In the HBR article IT in the Age of the Empowered Employee, the author explains the concept of a “new contract to empower employees to solve the problems of empowered customers”, by identifying innovators:
In our new book, Empowered, we call these covert innovators HEROes — highly empowered and resourceful operatives. HEROes are those employees who feel empowered to solve customer problems and act resourcefully by using whatever technology they need to use. HEROes comprise 20% of the U.S. information workforce, but your industry may have many more or many fewer highly empowered and resourceful operatives.
The picture they use to explain this organization framework is a pyramid.
I don’t doubt their findings that about 20% of information workers act resourcefully and take the initiative in dealing with customers. I do take issue with the acceptance of the status quo and even supporting it with something like the HEROes model. That’s just not good enough, in my opinion, and shouldn’t be acceptable for any business leader.
The pyramid needs to flipped and organizations should develop ways to encourage innovation amongst 80% or more of the workforce, not the minority already performing in covert ways. I’ve suggested this before, in workers, management and work support.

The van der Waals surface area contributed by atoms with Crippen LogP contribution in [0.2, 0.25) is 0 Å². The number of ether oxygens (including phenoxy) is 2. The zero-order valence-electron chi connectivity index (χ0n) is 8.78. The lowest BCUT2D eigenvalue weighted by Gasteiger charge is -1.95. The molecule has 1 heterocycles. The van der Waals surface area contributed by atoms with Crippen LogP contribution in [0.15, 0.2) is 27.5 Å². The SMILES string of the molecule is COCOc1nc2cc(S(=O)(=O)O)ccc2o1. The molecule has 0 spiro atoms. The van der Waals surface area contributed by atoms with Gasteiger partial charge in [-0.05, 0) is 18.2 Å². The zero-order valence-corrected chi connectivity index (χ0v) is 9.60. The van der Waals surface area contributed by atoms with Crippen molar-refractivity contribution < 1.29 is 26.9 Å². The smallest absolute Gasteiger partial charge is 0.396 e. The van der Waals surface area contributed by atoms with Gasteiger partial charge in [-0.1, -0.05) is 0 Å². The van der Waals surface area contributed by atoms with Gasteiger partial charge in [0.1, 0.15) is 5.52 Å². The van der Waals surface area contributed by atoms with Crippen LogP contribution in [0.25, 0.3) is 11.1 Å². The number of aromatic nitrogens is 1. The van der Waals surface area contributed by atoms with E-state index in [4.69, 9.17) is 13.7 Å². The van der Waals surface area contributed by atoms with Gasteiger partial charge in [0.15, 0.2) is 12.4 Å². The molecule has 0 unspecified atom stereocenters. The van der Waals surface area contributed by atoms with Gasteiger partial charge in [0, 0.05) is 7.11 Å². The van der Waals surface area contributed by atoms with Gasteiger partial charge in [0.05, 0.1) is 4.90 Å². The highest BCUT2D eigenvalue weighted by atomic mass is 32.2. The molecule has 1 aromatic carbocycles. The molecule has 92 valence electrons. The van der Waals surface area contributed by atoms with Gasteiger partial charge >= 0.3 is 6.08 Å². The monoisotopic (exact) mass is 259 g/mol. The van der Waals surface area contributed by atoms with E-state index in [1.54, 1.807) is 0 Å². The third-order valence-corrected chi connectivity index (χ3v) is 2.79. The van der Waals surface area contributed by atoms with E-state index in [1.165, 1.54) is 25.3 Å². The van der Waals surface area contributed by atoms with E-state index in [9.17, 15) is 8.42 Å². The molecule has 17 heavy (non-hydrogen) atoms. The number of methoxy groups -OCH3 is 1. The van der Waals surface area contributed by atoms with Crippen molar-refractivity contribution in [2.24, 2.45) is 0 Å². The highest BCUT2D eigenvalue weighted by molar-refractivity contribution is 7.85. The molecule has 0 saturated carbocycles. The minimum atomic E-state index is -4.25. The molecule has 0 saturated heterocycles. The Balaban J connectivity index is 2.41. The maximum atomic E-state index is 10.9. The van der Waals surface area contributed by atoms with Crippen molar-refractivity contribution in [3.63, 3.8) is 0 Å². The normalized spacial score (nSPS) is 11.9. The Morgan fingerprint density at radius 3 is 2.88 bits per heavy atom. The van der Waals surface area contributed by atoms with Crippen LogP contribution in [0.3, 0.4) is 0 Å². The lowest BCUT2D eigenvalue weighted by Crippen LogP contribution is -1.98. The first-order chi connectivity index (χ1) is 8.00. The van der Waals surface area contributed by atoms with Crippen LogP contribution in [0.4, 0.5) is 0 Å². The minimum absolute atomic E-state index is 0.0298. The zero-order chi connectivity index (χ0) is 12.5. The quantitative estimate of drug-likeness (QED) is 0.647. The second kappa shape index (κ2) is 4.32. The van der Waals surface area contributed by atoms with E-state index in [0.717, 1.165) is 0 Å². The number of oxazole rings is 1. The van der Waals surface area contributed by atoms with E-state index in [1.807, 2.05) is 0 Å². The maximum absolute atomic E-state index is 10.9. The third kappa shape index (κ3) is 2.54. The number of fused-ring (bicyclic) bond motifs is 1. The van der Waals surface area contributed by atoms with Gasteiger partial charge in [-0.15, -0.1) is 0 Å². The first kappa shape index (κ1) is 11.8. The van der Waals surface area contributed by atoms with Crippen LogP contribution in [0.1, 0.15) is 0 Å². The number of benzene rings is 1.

It is time to invert the organizational pyramid mental model and integrate learning, both self-directed and social, into all that we do. As the systems that we work in become more complex and even chaotic, we have to develop sharing-based accountability practices.
However, most of our HR and work practices are still premised on the assumption of stable systems. This is no longer the case. Some of the project-based work that I do uses learning-based accountability, where we are all responsible to help the rest of the team learn. For those who work on the Web, this becomes a natural way to do things. The same can be said for sharing-based accountability, especially amongst bloggers and others who share online. We have learned that the more you give, the more you get back in the form of feedback and more learning opportunities.
Inverting the organizational pyramid requires serious work from management by optimizing connections between people and enabling better communication. Innovation, in the form of emergent practices, come from the dynamic interface between workers and those outside the organization. It’s management’s job to facilitate the creation of new tools and processes to support the work being done. Focusing on a minority of workers will not create a system that can improve the entire organization.